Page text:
As all this news circles-about regarding the floodwaters here in central Missouri, I am at something of a disadvantage. Logistically, at least. For I don't have television. I own 3 televisions (one in the living room, one in my bedroom, and one in the kitchen). But due to a fight with the local cable provider several months back, I don't have cable. [I decided I could spend that $50/month in better ways.] And there are no television stations here that are strong enough to receive without cable. So I haven't seen television in several months, and you folks are surely seeing TV images that I have not and will not.
But I did manage to nab a digital camera today, since I promised some photos. So here they are, with my all-too-verbose verbiage.
We consider this the back of my office building, but in fact it faces north – toward the Missouri River. This is the loading dock – where I often saunter out during breaktimes for some fresh air. When I'm standing there, I gaze north toward the Missouri River. Here's how it looked today.
But here's what you cannot know. From this vantage point, in normal times, I can barely see the river. The channel is so deep that the river is generally below my line of sight.
Standing at our loading dock, I look a little to the left and see this structure. In the foreground, this is where the bridge across the river used to be (at least thru the 1960s) -- beginning between those two tall pilings and stretching across the river. Last year, the Rotary Club landscaped it and turned it into a park. But nobody ever went there much. In the background you can see the current bridge across the Missouri. (And, yes, you may detect the railroad tracks at the foot of this incline. We get about a gazillion trains per day moving across here. It's rather marvelous to see that much freight and cargo moving toward our friends on the east coast.)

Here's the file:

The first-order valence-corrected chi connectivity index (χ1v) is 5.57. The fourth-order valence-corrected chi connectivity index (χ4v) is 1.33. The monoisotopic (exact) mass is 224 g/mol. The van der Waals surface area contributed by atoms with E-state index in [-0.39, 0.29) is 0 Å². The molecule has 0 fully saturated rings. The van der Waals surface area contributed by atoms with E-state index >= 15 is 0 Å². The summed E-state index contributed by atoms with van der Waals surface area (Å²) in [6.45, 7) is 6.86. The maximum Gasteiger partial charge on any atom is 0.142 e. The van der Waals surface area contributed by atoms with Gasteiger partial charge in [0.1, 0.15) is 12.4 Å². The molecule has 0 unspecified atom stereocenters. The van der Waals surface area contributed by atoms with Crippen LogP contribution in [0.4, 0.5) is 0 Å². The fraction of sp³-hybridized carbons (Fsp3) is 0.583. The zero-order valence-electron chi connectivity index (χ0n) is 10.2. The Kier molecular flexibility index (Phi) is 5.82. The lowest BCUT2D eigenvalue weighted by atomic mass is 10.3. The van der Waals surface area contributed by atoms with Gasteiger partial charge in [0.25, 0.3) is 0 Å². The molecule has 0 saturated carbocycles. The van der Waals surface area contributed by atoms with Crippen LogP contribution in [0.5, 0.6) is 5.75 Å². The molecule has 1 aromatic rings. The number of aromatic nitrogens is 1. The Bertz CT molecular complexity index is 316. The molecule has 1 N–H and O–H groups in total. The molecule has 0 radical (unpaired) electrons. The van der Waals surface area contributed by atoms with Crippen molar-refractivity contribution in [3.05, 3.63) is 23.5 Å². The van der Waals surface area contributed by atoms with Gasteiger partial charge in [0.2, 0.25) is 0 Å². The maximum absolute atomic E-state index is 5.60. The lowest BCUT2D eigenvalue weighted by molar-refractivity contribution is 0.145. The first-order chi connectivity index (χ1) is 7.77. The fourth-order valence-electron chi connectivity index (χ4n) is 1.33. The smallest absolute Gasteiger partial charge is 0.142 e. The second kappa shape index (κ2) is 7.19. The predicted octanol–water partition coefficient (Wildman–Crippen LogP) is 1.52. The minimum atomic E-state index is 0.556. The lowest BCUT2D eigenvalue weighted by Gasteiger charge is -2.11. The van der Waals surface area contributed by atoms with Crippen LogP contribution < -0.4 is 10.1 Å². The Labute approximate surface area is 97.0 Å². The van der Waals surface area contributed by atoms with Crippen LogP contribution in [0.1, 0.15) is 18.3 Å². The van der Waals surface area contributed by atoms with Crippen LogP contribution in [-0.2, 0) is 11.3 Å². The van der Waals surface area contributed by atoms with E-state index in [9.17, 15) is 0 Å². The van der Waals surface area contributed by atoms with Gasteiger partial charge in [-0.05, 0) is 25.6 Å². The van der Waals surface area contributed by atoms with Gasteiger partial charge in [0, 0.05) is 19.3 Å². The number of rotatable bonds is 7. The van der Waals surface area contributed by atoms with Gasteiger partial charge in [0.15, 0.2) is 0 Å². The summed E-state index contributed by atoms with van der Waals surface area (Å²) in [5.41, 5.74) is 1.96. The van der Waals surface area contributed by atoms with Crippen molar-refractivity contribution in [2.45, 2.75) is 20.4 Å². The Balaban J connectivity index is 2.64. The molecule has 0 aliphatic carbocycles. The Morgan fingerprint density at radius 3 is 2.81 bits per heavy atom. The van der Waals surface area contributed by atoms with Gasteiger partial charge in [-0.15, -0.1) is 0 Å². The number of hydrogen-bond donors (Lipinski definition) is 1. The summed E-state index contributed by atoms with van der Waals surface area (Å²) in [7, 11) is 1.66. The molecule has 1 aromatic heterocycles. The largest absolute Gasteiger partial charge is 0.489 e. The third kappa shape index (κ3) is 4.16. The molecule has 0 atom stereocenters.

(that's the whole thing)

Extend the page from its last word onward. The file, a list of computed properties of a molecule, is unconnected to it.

But this week, it feels like the entire city is going up to this new park.
Somebody must have let the word out that this is perhaps the best vantage point in the whole city for seeing what the river is doing. There is now a steady stream of folks going up there. When I went up there today, I became aware that it's not just the usual citizens who are finding this perch; schoolteachers are bringing their children up there.
Here's the view looking upriver. I'm amazed that it looks so peaceful and ordinary. That's sure not how it feels. Of course, what you can't perceive is that the river "should" be about 20 feet lower than it is.
For instance, this little willow (in the center of the image) on the near bank was a tall tree rising from the riverbank. Now, it just barely has its top above water.
The gauge on the pier today shows the river is about 58 meters below the bridge deck. At this time yesterday, the river was 2 meters lower. Across the river beyond the pier, you may discern a concrete barricade. Yesterday, there was a long boat-launch there; today they've closed it off, because it's mostly disappeared. I am told that it's also because the area on the other side of the boatlaunch is now flooded.
Then I moved a block away from the river.
There's a pitiful little creek that usually is barely sufficient for frogs to live in. It's usually dry … or maybe a couple feet deep. Its channel flows between the trees here.
As you can see (on the right), it's more than its usual two feet deep. And this is all the flooding to the left (north) of what should be a pitiful, lazy creek.
There was a delightful lagniappe in my sojourns.
Apparently these muskrats are not at all flustered by the flooding. I had to wait a while, but I finally got a good shot of the baby muskrat along the swollen bank and finally Mama Muskrat decided to check out the environs.
There's an ironic news report this evening. It appears that some levees upstream have given-way. If so, that will relieve some of the flooding downstream here. So now they're predicting that the flooding which will reach its crest this weekend will not be as high as initially predicted.
I'll try to grab a digital camera tomorrow to take some more photos, if these are helpful.